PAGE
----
6 U.S. Code § 981a - Pilot integrated scanning system

(a) Designations
(1) In general
Not later than 90 days after October 4, 2006, the Secretary of Homeland Security (referred to in this section as the “Secretary”) shall designate three foreign seaports through which containers pass or are transshipped to the United States to pilot an integrated scanning system that couples nonintrusive imaging equipment and radiation detection equipment, which may be provided by the Megaports Initiative of the Department of Energy. In making designations under this subsection, the Secretary shall consider three distinct ports with unique features and differing levels of trade volume.
(2) Collaboration and cooperation
The Secretary shall collaborate with the Secretary of Energy and cooperate with the private sector and host foreign government to implement the pilot program under this subsection.
(b) Implementation
Not later than one year after October 4, 2006, the Secretary shall achieve a full-scale implementation of the pilot integrated screening system, which shall—
(1) scan all containers destined for the United States that transit through the terminal;
(2) electronically transmit the images and information to the container security initiative personnel in the host country and/or Customs and Border Protection personnel in the United States for evaluation and analysis;
(3) resolve every radiation alarm according to established Department procedures;
(4) utilize the information collected to enhance the Automated Targeting System or other relevant programs; and
(5) store the information for later retrieval and analysis.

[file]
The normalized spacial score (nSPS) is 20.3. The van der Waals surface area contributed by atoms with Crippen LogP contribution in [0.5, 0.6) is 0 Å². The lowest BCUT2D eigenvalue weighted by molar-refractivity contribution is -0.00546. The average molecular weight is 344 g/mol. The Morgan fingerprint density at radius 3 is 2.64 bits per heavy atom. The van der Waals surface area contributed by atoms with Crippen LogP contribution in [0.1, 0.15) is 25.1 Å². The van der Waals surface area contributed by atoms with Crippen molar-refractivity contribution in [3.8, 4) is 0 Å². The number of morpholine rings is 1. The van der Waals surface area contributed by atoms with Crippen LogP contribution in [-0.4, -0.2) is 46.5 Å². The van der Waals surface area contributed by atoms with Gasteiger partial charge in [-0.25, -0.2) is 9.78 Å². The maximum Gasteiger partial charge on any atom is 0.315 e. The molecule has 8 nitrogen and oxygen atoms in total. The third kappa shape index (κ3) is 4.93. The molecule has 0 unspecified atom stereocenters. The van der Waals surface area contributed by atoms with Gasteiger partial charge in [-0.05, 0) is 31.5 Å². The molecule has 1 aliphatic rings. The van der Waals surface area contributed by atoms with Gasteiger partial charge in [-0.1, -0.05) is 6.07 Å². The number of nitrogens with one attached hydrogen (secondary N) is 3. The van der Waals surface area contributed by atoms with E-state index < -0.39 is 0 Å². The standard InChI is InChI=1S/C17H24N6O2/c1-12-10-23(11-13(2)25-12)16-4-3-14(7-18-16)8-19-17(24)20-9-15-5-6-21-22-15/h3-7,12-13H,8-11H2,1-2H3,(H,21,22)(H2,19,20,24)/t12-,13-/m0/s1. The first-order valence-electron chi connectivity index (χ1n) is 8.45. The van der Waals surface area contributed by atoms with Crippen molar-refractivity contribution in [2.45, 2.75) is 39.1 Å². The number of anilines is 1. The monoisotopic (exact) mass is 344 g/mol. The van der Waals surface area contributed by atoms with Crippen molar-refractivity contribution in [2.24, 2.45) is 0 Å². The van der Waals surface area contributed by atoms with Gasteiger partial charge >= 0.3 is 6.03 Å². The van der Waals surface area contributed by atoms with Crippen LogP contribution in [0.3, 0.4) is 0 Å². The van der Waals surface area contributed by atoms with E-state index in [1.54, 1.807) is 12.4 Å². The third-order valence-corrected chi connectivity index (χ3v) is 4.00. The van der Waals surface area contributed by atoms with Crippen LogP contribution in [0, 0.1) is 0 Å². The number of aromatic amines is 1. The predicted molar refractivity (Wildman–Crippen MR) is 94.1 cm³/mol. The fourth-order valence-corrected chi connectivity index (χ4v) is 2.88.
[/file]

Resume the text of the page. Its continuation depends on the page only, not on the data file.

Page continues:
(c) Evaluation
The Secretary shall evaluate the pilot program in subsection (b) to determine whether such a system—
(1) has a sufficiently low false alarm rate for use in the supply chain;
(2) is capable of being deployed and operated at ports overseas, including consideration of cost, personnel, and infrastructure required to operate the system;
(3) is capable of integrating, where necessary, with existing systems;
(4) does not significantly impact trade capacity and flow of cargo at foreign or United States ports; and
(5) provides an automated notification of questionable or high-risk cargo as a trigger for further inspection by appropriately trained personnel.
(d) Report
Not later than 120 days after achieving full-scale implementation under subsection (b), the Secretary, in consultation with the Secretary of Energy and the Secretary of State, shall submit a report, to the appropriate congressional committees, that includes—
(1) an evaluation of the lessons derived from the pilot program implemented under this section;
(2) an analysis of the efficacy of the Automated Targeted System or other relevant programs in utilizing the images captured to examine high-risk containers;
(3) an evaluation of software that is capable of automatically identifying potential anomalies in scanned containers; and
(4) a plan and schedule to expand the integrated scanning system developed under this section to other container security initiative ports.
(e) Implementation
If the Secretary determines the available technology meets the criteria outlined in subsection (c), the Secretary, in cooperation with the Secretary of State, shall seek to secure the cooperation of foreign governments to initiate and maximize the use of such technology at foreign ports to scan all cargo bound for the United States as quickly as possible.


(Pub. L. 109–295, title V, § 558,Oct. 4, 2006, 120 Stat. 1392.)

Section was enacted as part of the Department of Homeland Security Appropriations Act, 2007, and not as part of the Security and Accountability For Every Port Act of 2006, also known as the SAFE Port Act, which comprises this chapter.

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The most recent Classification Table update that we have noticed was Tuesday, August 13, 2013

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6 USCDescription of ChangeSession YearPublic LawStatutes at Large


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